No winner of record US$900 million Powerball jackpot
Lottery officials said there was no winner of Saturday's record US$900 million (NZ$1.37 billion) jackpot in the multi-state Powerball lottery.
Millions of Americans anxiously checked their tickets for the winning combination of six numbers - 32, 16, 19, 57, 34 with a Powerball number of 13.
"No Powerball jackpot winner," the Texas Lottery announced on Twitter hours after the numbers were drawn. The next drawing, expected to establish another record payout of a reported US$1.3 billion (NZ$1.99 billion), was slated for Wednesday (local time).
The grand prize for Powerball, played in 44 states, Washington, and two US territories, has climbed steadily for weeks after repeated drawings produced no big winners. This week ticket purchases surged along with the size of the pot.
The prize, which rises with every drawing in which the winning series of six numbers is not won, ranked as the largest jackpot for any lottery in North American history. With almost unimaginable riches at stake, many Americans who normally shun lotteries joined the long lines of people buying tickets at retail stores across the country.
Dony Elias, 26, an attendant at Stardust Liquor in Los Angeles, said 300 customers picked up tickets for Powerball last night at his store. Elias admitted to buying a ticket for himself, something he said he had never done before.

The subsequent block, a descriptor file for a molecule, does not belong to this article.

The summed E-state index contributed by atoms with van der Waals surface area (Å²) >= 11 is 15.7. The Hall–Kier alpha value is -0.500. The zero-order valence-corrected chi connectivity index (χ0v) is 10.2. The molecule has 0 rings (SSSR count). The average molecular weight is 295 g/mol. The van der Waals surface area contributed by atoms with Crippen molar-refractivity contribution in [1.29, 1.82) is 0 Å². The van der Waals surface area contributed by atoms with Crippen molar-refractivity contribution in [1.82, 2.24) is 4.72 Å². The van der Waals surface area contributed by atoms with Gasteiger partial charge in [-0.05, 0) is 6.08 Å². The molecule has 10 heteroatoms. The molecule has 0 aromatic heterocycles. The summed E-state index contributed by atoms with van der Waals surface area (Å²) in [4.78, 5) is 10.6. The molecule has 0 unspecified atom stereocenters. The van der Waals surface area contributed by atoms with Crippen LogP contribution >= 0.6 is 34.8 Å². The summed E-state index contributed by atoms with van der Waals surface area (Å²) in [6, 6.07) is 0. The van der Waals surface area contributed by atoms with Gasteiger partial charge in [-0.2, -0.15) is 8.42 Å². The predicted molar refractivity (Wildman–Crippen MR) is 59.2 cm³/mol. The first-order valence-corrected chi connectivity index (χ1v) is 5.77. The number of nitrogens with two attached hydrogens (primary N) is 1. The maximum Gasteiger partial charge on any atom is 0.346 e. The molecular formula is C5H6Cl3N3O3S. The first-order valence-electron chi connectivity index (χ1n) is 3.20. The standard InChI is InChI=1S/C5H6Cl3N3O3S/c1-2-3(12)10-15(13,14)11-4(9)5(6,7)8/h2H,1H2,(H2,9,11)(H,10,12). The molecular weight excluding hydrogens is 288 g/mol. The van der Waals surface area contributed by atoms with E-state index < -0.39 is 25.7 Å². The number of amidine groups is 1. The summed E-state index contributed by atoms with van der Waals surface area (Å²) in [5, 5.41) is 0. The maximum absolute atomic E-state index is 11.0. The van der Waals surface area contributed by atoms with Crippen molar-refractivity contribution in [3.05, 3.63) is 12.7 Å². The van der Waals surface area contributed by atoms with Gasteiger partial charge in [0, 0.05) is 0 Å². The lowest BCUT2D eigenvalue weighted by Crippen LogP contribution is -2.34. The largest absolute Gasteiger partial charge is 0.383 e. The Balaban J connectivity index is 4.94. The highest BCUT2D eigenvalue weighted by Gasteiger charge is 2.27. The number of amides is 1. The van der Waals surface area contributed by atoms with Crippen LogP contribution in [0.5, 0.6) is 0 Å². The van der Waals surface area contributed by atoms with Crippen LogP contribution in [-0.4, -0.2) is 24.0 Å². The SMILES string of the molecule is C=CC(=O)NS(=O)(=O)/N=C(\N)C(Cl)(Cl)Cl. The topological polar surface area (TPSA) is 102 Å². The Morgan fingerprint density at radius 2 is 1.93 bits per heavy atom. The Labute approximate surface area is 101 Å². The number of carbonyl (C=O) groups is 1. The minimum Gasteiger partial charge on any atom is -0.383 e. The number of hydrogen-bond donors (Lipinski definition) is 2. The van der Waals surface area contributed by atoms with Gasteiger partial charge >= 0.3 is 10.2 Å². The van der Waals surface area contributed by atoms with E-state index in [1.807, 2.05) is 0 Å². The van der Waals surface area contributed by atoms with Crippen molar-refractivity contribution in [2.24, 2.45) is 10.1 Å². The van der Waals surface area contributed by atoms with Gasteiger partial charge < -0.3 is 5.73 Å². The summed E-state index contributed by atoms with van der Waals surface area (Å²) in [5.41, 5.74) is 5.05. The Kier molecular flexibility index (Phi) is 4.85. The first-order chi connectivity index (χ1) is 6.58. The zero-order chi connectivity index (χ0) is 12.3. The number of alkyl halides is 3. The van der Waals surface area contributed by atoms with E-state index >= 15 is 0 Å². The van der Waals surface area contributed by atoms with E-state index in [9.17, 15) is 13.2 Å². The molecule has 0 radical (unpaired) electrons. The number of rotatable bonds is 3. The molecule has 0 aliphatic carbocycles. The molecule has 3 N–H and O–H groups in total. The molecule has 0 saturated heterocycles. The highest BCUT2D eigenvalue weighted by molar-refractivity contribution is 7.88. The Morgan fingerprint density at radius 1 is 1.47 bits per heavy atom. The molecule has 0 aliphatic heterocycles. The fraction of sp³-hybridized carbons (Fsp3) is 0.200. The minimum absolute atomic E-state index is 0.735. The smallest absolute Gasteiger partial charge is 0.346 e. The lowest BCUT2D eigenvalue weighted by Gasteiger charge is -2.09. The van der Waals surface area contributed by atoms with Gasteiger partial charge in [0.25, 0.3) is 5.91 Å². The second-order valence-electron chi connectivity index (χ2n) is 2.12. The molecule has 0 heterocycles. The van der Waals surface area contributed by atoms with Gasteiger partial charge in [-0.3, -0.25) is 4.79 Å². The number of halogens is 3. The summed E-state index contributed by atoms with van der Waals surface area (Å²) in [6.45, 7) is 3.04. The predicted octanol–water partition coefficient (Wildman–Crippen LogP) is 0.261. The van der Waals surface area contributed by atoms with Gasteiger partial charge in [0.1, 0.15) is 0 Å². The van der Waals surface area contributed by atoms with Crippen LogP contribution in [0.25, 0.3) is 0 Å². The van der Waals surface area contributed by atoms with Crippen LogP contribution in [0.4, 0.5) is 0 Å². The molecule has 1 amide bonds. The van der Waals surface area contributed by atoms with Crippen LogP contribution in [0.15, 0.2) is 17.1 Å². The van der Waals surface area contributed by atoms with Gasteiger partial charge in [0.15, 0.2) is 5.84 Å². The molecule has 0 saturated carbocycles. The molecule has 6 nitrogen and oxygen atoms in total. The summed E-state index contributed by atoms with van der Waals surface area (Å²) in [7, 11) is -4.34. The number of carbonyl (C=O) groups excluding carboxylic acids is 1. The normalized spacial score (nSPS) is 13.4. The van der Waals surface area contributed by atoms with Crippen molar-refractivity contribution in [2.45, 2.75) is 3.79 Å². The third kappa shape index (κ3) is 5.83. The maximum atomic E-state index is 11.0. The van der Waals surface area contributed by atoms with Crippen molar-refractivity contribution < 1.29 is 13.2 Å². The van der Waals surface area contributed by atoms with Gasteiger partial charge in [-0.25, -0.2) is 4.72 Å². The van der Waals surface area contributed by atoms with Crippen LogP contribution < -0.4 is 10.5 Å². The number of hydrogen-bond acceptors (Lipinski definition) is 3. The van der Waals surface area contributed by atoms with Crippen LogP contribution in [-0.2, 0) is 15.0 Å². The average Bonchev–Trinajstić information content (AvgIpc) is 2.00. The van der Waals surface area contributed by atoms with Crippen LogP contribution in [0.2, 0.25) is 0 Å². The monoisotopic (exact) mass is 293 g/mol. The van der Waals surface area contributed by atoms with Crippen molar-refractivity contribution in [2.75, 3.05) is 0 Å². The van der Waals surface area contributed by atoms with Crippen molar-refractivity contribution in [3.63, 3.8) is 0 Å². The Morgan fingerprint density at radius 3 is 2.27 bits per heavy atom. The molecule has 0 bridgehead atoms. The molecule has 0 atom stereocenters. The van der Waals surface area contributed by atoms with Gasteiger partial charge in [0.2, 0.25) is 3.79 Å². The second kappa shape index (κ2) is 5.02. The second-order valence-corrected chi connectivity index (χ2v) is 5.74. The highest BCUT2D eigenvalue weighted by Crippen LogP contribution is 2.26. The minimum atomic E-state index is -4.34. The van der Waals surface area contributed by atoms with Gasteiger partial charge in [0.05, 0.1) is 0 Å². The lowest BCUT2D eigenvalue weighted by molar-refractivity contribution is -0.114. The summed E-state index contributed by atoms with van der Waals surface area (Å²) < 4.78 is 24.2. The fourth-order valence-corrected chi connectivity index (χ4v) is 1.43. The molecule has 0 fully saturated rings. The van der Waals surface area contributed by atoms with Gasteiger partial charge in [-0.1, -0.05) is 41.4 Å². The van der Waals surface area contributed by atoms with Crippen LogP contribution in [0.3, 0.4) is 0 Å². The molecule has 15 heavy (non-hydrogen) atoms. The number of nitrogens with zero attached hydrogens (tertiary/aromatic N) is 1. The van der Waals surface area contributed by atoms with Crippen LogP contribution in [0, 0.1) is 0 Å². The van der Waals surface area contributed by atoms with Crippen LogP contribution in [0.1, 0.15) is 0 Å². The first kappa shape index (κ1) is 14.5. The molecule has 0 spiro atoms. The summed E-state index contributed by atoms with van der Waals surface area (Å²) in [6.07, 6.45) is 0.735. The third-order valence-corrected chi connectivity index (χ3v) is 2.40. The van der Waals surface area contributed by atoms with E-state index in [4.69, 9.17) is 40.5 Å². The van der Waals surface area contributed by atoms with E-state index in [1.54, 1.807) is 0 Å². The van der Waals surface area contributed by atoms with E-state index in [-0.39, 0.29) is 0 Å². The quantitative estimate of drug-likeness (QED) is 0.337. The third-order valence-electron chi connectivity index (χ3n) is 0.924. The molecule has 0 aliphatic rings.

And like many other players, he has already given some thought to what he would do with the cash.
"I would take a trip to the moon," he said.
California normally sees Powerball sales of US$1 million (NZ$1.53 million) a day, but on Saturday morning sales were US$2.8 million (NZ$4.28 million) an hour, said California Lottery spokesman Mike Bond.
Excitement swirled among ticket buyers despite what some statisticians call mind-boggling odds for the Powerball game - one in 292 million.
Jeffrey Miecznikowski, associate professor of biostatistics at the University at Buffalo, said in an email an American is roughly 25 times more likely to become the next president of the United States than to win at Powerball.
Or to put it another way, the odds are equivalent to flipping a coin 28 times and getting heads every time, he said.
"It doesn't sound so bad ... but you would be at it for an eternity," Miecznikowski said.